30 July 2016
An Oncologist, Dr Kehinde Okunade, has said that no fewer than 9,000 Nigerian women die of cervical cancer yearly.
Okunade, also a Director, Sebeccly Cancer Care and Support Centre, an NGO, made the disclosure at a Health Sensitisation and Screening for Health Writers’ Association of Nigeria (HEWAN) in Lagos on Saturday.
According to him, cervical cancer has killed more people worldwide than HIV/AIDS, tuberculosis, and malaria put together.
“More than 14,550 Nigerian women are infected yearly with Human Papilloma Virus (HPV), the major cause of cancer of the cervix.
“In spite of this statistics, there is evidence that utilisation of screening for prevention of the disease is poor in Nigeria.
“I am calling on women of reproductive age to observe regular cervical cancer screening because any woman who is sexually active is at risk,’’ Okunade said.
Also speaking, the Chief Executive Officer of Sebeccly, Dr Omolola Salako, said that early detection through screening and treatment of pre-cancerous lesions remained the best possible protection against cancer of the cervix.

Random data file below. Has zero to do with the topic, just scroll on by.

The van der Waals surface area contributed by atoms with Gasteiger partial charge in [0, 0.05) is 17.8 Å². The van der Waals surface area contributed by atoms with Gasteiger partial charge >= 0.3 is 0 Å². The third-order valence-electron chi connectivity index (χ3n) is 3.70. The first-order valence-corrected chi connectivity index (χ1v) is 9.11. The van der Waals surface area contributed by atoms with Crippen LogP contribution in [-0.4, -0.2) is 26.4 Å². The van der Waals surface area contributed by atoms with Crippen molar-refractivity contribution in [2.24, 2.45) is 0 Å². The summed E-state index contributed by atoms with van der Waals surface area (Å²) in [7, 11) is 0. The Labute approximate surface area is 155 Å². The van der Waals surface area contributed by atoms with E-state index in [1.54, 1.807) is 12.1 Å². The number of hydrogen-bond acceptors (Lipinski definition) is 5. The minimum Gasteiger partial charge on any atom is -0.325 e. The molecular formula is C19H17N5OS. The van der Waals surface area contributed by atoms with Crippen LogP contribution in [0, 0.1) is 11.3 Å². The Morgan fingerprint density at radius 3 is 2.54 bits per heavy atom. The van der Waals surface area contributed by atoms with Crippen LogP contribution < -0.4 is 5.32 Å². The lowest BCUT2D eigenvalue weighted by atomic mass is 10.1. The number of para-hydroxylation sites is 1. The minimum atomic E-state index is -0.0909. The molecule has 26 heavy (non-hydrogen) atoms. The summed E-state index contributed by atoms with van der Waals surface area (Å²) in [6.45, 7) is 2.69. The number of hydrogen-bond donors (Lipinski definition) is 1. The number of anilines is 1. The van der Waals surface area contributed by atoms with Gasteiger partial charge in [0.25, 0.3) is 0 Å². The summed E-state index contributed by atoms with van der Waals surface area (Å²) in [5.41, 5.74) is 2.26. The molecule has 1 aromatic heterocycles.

Salako said that it would take 10 years to 15 years for the cells of the cervix to grow abnormal and become cancerous.
She said the window period was “when screening is done to detect any abnormality in the cervix and prevent cervical cancer’’.
Salako advised that women could reduce the risk of cervical cancer by avoiding sex in their tender age, avoid multiple sexual partners and smoking.
“The girl-child should be vaccinated with the HPV vaccine at age nine and women should go for regular screening.
“Cervical cancer is the easiest female cancer to prevent and the death rate is unacceptable.